In certain regions of Colombia, coffee drives deforestation and biodiversity loss because coffee’s booming global demand encourages agricultural practices that prioritize profit above all else.

On Abira’s farms, we constantly strive to promote sustainable practices within the industry by implementing a wide range of environment-friendly solutions while encouraging other producers to do the same.

We adapt our use of crop protection products to the altitude, climate, and soil conditions of the mountains where our coffee is produced.

Our coffee grows in South-West Antioquia, a region benefitting from high levels of humidity from the neighboring Colombian Pacific Coast. Air currents provide our soil with ideal moisture and organic matter where coffee plants naturally thrive. Additionally, the presence of coffee pests and diseases, such as the coffee Berry Borer, are considerably limited thanks to the high elevation of our plantations, between 1550 and 1950 meters above sea level (5000-6500 feet). This combination of ideal conditions permits a minimal use of fertilizers and pesticides, limiting our ecological impact and resulting in a cleaner agriculture.
Intercropping compatible plants is a way to make efficient use of resources and encourage biodiversity by providing a habitat for a variety of organisms that wouldn’t be present in a single-crop environment. So far, this initiative provides the crops with valuable nutrients and improving the soil structure while also boosting rural production in a region where coffee is usually the only source of income.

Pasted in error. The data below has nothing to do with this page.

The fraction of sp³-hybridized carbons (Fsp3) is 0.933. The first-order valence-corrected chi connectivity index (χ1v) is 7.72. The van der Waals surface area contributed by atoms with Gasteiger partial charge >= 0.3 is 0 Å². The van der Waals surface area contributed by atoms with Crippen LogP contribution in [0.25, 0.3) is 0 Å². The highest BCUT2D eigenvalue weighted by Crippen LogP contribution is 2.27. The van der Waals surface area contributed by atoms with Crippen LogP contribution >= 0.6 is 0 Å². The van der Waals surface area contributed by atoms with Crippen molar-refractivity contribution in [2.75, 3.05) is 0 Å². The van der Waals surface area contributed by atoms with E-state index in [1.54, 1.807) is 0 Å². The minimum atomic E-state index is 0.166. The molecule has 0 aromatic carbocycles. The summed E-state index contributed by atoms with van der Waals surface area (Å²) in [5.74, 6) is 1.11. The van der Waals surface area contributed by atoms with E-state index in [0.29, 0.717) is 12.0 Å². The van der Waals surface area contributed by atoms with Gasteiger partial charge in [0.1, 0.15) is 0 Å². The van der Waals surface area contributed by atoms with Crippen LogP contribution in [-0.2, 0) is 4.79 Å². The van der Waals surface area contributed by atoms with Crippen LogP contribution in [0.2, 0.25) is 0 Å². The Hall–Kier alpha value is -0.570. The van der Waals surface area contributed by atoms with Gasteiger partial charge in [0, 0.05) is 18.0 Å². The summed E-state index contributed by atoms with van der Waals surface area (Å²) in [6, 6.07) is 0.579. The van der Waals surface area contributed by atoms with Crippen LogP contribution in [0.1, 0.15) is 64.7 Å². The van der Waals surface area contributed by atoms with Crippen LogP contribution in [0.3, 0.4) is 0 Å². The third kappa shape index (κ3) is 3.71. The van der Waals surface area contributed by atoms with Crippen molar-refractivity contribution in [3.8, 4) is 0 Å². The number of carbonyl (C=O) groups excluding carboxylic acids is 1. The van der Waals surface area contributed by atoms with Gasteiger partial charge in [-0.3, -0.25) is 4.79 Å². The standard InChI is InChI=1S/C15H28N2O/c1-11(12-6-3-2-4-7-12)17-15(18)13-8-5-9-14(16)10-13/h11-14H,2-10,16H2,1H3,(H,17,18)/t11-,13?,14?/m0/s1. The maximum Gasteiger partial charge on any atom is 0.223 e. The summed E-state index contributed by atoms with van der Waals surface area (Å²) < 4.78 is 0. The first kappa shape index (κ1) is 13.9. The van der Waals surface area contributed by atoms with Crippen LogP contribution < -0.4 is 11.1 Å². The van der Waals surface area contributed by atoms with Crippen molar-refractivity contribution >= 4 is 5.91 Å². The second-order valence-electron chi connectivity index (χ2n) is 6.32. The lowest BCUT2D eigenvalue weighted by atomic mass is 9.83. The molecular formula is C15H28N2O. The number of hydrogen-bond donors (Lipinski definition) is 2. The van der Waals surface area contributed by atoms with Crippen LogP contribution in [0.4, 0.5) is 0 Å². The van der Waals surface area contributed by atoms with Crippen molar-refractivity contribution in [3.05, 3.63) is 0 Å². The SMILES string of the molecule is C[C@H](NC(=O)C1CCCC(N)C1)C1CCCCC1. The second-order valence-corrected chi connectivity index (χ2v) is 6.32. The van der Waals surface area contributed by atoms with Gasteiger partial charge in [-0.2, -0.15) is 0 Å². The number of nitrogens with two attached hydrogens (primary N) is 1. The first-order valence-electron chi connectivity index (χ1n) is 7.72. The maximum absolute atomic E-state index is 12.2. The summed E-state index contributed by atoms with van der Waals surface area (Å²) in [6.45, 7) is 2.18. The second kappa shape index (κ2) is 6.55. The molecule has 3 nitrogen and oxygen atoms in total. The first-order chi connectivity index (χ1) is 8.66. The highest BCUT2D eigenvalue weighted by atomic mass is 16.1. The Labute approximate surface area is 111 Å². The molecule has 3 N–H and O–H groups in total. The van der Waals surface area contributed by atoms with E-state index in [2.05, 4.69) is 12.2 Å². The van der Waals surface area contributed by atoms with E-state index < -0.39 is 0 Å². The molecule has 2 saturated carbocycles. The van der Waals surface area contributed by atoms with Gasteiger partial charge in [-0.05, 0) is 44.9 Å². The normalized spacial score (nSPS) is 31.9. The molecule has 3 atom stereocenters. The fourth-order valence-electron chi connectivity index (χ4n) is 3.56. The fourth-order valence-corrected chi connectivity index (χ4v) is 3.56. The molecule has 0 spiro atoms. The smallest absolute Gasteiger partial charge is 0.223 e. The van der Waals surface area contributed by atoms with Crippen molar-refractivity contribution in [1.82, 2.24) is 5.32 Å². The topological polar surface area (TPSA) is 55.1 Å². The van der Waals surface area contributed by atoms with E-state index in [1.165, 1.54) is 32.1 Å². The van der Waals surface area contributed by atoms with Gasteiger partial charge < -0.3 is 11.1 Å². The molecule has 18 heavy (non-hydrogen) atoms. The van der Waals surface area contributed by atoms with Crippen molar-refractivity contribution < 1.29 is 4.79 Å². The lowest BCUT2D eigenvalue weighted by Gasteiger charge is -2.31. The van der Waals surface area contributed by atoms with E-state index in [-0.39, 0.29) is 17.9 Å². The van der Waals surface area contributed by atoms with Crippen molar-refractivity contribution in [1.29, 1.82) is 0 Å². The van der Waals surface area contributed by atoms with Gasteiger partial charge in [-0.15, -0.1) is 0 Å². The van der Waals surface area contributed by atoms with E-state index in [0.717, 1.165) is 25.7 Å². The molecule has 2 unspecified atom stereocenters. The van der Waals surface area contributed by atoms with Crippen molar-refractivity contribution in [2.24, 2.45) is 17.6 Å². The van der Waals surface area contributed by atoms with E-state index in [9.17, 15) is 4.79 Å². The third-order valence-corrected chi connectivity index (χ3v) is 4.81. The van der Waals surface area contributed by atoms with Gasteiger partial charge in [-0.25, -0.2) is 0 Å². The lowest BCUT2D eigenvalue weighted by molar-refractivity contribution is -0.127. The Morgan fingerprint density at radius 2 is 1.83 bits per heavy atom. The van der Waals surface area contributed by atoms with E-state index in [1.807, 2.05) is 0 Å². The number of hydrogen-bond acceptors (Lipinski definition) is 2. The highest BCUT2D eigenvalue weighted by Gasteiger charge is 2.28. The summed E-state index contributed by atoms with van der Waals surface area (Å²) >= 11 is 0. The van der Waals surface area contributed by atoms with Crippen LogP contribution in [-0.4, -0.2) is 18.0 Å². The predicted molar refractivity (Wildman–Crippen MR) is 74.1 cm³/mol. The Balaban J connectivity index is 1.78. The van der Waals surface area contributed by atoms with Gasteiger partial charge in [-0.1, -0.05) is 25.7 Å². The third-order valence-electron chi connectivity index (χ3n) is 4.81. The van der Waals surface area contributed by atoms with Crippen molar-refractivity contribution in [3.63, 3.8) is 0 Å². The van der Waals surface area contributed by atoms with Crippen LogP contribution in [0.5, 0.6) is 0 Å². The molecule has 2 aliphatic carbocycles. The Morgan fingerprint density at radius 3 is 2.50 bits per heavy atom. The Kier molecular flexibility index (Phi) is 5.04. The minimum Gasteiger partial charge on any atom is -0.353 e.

In order to prevent soil erosion in susceptible areas where we don’t grow coffee, we cultivate ground cover plants such as the arachis pintoi and other deep-rooted plants that contribute to moisture retention and increase fertility. In addition, we work to protect nearby water sources by planting bamboo-like vegetation, which encourages a healthy biodiversity in these precious ecosystems.
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